Travelling with my Teapot – One of the duties of being an author is travelling to book festivals, often in far-flung places. Clothes are thrown into a bag at the last possible moment, usually including a kilt for festival appearances and an endless supply of white shirts. These are interesting occasions, of course, and you are usually very well-looked after by the organisers – except in one department, and that relates to tea. Tea is a serious issue, particularly in the United States where there is what I call a major tea-deficit.
Now, all of us remember that there was something called the Boston Tea Party, in which a large quantity of tea was thrown into the sea. This was a bad sign, and I can confirm that things have got steadily worse since then. They may not throw tea into the sea any more, but some of their tea – if you are lucky enough to get any tea at all – tastes just like it. The United States is a remarkable country that has given many great things to the world, but good tea, alas, is not one of them.
Anybody who stays in an American hotel will be familiar with the problem. Many hotel rooms have coffee-making equipment in them, and some even claim to have tea arrangements too. Do not be fooled: what they offer is a small selection of tea bags, but no kettle, and of course no fresh milk. The tea bags in question may have once been tea, but are certainly no longer recognisable as such, and even if they were, they would be rendered useless by the fact that you are expected to boil the water in the coffee pot.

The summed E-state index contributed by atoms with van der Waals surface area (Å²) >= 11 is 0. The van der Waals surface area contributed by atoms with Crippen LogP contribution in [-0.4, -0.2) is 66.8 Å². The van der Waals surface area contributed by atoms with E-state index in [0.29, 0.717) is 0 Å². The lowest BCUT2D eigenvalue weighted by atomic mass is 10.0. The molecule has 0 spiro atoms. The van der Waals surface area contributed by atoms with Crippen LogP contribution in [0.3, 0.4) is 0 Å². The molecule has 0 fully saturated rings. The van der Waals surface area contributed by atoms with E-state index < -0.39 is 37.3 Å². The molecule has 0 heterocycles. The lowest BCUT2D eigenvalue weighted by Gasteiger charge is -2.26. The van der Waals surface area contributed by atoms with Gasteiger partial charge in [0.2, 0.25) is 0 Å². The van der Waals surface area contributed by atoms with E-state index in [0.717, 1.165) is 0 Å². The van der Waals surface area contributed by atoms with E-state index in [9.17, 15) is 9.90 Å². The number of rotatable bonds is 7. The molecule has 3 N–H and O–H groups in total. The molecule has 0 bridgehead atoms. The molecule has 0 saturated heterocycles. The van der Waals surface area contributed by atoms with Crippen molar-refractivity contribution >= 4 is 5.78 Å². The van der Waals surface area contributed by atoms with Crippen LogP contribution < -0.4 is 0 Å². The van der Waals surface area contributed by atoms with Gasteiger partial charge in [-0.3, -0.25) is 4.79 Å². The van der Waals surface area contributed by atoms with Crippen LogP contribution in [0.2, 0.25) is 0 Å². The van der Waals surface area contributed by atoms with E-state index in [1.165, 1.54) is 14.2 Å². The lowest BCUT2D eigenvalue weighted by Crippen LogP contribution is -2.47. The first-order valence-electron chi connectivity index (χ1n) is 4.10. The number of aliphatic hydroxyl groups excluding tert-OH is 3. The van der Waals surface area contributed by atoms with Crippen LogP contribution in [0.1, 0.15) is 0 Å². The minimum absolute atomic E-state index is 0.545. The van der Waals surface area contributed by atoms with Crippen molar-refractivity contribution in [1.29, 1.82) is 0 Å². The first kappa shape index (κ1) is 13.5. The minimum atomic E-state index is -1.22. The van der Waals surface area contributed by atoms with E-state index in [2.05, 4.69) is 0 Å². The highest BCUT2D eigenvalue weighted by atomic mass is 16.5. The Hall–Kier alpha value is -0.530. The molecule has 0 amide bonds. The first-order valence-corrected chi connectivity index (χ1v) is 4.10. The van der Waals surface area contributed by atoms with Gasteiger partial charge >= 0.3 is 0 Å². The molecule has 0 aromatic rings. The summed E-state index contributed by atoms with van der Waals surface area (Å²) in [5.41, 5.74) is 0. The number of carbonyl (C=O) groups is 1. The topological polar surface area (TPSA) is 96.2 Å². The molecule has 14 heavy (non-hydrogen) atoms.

Now everybody knows this is impossible. Coffee and tea are mutually antagonistic flavours: you cannot make tea in a coffee pot. So the only answer is to take your own teapot and portable kettle, as I do, with good supplies of real leaf tea. That may sound eccentric, but it is not: it is simply good sense.
Even close to home, one has to plan ahead where tea is concerned. When I travel for pleasure to the Cairns of Coll, a small group of islands in the Hebridean Sea (quite a distance off the West Coast of Scotland), sourcing a cup of tea from a cafe is not an option. These islands are deserted and travel there is never straightforward. The swell comes directly off the Atlantic and can be testing for small boats and their skippers. To navigate the waters and land successfully the intrepid explorer needs to pack a substantial day bag that includes thigh-length waders, sturdy water-proofs, insect repellent designed for the Scottish midge and sunscreen, and of course all the necessary accoutrements to make a cup of tea and cook seafood straight out of the sea. There is nothing there – nothing that is other than soft white sand, mounds of seaweed, inquisitive seals, and the light, smell and feel that is unique to these beautiful small islands.
Never leave home without tea-making equipment. Never. You have been warned.
This article first appeared in the Daily Mail